From School Library Journal
Gr 8 Up-After her mother's alcoholism places her best friend's life in jeopardy, anger and confusion spur 17-year-old Jane to take a summer job away from Minnesota, photographing tornadoes for her brother Ethan's chase team. This is the first time she has left her mother, and she is consumed by guilt and struggling with repressed resentment toward Ethan, who she feels abandoned their family years before. She discovers that her mother's claim to have entered a rehab facility is a lie; things come to a head when her mother texts her that she has come to Oklahoma to see her and is waiting at a nearby hotel. Ethan warns Jane not to go, but she winds up stealing the chase team's van in order to get there. The argument that ensues between them results in Jane's finally realizing that she is actually enabling her mother's addiction. Zielin does an excellent job of describing the reversal of roles between a daughter and her parent, and her portrayal of the mother's ability to manipulate her daughter is spot-on. However, the story falls short when, in a brief ending chapter, Jane has come to a swift resolution of her own issues. While the wild weather provides a telling backdrop to Jane's tumultuous emotions, an attempted parallel between her dilemma and that of a chase-team member who is trying to hide a major tornado phobia, and a budding romance between Jane and a rival chase team member add little to the story.-Cary Frostick, Mary Riley Styles Public Library, Falls Church, VA.α(c) Copyright 2011. Library Journals LLC, a wholly owned subsidiary of Media Source, Inc. No redistribution permitted.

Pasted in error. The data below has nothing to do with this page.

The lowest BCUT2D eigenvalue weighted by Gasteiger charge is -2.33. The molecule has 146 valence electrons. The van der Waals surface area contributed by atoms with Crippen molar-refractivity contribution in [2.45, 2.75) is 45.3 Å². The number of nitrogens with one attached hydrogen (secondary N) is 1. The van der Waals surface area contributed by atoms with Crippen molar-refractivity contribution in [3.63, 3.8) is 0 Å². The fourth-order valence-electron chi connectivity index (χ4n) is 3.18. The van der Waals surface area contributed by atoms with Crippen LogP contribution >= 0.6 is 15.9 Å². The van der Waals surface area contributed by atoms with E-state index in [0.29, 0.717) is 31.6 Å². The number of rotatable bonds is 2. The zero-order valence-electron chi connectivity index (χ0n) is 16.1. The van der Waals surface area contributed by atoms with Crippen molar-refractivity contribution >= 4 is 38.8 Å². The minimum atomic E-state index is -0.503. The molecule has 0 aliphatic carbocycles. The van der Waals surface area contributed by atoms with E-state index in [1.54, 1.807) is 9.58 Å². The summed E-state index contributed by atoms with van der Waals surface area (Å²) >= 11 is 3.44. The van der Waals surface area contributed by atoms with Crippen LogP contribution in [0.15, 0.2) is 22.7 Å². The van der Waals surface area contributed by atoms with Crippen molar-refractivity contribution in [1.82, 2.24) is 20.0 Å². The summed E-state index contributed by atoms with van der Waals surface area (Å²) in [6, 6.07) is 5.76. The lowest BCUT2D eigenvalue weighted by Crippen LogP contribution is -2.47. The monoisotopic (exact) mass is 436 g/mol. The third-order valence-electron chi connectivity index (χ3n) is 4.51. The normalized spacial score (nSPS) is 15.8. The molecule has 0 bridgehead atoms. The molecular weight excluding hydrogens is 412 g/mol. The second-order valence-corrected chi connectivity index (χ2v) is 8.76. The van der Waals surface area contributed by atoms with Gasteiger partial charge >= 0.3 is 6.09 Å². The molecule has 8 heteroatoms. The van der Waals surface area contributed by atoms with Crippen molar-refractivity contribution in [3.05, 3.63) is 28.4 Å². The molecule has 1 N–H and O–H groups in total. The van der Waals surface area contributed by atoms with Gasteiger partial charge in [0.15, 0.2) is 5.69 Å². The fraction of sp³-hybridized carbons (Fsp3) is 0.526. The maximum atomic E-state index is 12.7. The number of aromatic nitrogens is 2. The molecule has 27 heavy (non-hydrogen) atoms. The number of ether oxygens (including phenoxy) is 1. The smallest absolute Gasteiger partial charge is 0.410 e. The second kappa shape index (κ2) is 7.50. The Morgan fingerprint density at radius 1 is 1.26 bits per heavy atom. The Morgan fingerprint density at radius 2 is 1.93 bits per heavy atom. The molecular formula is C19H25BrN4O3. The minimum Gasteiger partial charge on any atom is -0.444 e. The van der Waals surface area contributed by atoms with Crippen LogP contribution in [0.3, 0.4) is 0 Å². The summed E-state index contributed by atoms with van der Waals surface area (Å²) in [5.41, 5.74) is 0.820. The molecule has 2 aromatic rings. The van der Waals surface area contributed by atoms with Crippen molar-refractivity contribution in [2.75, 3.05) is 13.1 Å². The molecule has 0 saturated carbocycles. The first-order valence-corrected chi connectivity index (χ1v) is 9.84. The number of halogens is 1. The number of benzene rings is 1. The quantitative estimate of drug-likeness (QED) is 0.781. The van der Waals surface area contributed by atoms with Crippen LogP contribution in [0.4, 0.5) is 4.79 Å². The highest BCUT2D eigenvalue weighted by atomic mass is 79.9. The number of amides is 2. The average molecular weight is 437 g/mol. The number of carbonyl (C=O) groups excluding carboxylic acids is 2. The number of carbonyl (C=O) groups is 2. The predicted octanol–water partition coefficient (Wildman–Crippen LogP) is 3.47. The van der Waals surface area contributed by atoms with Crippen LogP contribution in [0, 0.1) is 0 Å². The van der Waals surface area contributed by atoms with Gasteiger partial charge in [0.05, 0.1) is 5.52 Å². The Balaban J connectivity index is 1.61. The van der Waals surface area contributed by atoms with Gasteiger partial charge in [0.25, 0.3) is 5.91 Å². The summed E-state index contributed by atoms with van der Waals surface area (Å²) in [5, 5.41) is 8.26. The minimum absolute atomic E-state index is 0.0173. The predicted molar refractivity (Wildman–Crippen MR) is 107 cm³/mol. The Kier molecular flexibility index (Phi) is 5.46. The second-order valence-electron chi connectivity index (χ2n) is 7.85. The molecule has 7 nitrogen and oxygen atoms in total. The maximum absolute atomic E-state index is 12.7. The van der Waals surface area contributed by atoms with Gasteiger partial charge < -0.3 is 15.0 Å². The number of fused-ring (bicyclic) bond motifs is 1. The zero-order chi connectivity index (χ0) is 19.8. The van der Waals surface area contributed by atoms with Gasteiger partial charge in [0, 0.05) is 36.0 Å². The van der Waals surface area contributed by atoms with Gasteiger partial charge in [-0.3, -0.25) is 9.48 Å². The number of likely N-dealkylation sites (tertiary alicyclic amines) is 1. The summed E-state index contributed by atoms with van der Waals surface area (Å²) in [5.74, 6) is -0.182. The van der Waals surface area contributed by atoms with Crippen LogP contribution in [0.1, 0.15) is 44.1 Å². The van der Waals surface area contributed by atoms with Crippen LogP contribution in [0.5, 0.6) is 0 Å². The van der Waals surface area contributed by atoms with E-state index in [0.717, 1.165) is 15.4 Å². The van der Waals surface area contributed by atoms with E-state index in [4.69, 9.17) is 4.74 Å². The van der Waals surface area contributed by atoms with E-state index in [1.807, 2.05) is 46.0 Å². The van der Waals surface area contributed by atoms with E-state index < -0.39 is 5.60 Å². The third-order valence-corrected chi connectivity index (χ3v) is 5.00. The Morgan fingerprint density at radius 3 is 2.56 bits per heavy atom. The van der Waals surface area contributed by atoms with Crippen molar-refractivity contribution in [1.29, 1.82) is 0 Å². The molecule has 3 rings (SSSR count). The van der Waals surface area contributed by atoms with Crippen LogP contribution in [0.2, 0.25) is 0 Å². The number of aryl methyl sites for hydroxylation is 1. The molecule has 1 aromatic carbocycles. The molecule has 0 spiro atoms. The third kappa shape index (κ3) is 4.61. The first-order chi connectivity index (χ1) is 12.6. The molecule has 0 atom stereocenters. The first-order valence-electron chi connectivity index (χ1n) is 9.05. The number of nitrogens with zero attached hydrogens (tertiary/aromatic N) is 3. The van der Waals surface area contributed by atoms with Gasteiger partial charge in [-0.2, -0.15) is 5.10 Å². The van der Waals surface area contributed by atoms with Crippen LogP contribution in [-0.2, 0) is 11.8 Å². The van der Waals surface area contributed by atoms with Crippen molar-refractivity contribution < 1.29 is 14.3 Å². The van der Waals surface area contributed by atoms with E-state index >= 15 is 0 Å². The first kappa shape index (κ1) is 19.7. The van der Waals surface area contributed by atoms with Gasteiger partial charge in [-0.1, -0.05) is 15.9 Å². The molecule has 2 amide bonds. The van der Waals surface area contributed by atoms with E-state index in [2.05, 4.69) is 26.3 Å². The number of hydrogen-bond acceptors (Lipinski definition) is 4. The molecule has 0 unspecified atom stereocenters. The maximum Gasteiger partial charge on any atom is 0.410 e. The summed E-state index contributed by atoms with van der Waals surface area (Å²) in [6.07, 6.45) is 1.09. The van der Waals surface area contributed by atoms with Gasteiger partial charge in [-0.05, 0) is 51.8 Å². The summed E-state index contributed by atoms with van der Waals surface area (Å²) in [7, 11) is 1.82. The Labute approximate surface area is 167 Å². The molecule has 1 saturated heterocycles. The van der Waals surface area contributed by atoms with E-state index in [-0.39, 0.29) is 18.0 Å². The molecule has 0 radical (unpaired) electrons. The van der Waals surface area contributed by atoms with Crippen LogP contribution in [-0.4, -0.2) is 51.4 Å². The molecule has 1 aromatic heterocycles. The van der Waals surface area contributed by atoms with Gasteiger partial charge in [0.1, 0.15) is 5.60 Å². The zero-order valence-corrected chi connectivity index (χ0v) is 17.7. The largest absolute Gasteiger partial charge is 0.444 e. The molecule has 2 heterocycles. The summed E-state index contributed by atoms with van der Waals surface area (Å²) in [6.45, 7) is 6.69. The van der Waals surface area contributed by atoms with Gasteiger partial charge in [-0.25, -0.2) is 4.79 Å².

Compared to the turmoil in her personal life, chasing tornadoes doesn’t seem so crazy to Jane McAllister. After a terrifying traffic accident, caused by her mother’s drunkenness, Jane is sent to spend the summer working with her brother’s storm-chasing team. Away from the burdens at home, Jane struggles to balance her relief and happiness over a blossoming romantic relationship with guilt and worry over leaving her mother. Over the summer, she also works to establish a closer relationship with her brother, whom she blames for abandoning the family when he left for college. Distance doesn’t stop her mother’s emotional manipulation, though, and Jane must decide if she should remove herself from her mother’s vortex. In this powerful read, Zielin deftly pairs the emotional destruction of addiction with the physical destruction of tornadoes, followed by the hope that emerges after the storm has passed. With its strong focus on family and friend relationships, this should find an appreciative audience. Grades 8-11. --Eve Gaus